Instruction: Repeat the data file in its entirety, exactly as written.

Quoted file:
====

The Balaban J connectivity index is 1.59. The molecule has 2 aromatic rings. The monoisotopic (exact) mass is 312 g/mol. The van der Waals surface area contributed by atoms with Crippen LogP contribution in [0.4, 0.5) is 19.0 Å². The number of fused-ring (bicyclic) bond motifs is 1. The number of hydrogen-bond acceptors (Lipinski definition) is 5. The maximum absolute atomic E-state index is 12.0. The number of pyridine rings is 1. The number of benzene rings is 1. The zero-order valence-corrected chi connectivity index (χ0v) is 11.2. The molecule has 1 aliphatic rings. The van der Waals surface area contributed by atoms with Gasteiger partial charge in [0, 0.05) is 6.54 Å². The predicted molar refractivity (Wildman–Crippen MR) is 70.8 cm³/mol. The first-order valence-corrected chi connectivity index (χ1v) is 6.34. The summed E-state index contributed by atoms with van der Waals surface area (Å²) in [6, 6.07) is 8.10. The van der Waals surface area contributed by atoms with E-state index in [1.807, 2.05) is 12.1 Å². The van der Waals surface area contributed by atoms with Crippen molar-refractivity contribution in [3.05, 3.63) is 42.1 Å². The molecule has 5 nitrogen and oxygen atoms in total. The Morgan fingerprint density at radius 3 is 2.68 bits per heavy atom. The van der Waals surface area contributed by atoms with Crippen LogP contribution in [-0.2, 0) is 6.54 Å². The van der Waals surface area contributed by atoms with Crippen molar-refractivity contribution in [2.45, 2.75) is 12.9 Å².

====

The Balaban J connectivity index is 1.59. The molecule has 2 aromatic rings. The monoisotopic (exact) mass is 312 g/mol. The van der Waals surface area contributed by atoms with Crippen LogP contribution in [0.4, 0.5) is 19.0 Å². The number of fused-ring (bicyclic) bond motifs is 1. The number of hydrogen-bond acceptors (Lipinski definition) is 5. The maximum absolute atomic E-state index is 12.0. The number of pyridine rings is 1. The number of benzene rings is 1. The zero-order valence-corrected chi connectivity index (χ0v) is 11.2. The molecule has 1 aliphatic rings. The van der Waals surface area contributed by atoms with Gasteiger partial charge in [0, 0.05) is 6.54 Å². The predicted molar refractivity (Wildman–Crippen MR) is 70.8 cm³/mol. The first-order valence-corrected chi connectivity index (χ1v) is 6.34. The summed E-state index contributed by atoms with van der Waals surface area (Å²) in [6, 6.07) is 8.10. The van der Waals surface area contributed by atoms with E-state index in [1.807, 2.05) is 12.1 Å². The van der Waals surface area contributed by atoms with Crippen molar-refractivity contribution in [3.05, 3.63) is 42.1 Å². The molecule has 5 nitrogen and oxygen atoms in total. The Morgan fingerprint density at radius 3 is 2.68 bits per heavy atom. The van der Waals surface area contributed by atoms with Crippen LogP contribution in [-0.2, 0) is 6.54 Å². The van der Waals surface area contributed by atoms with Crippen molar-refractivity contribution in [2.45, 2.75) is 12.9 Å².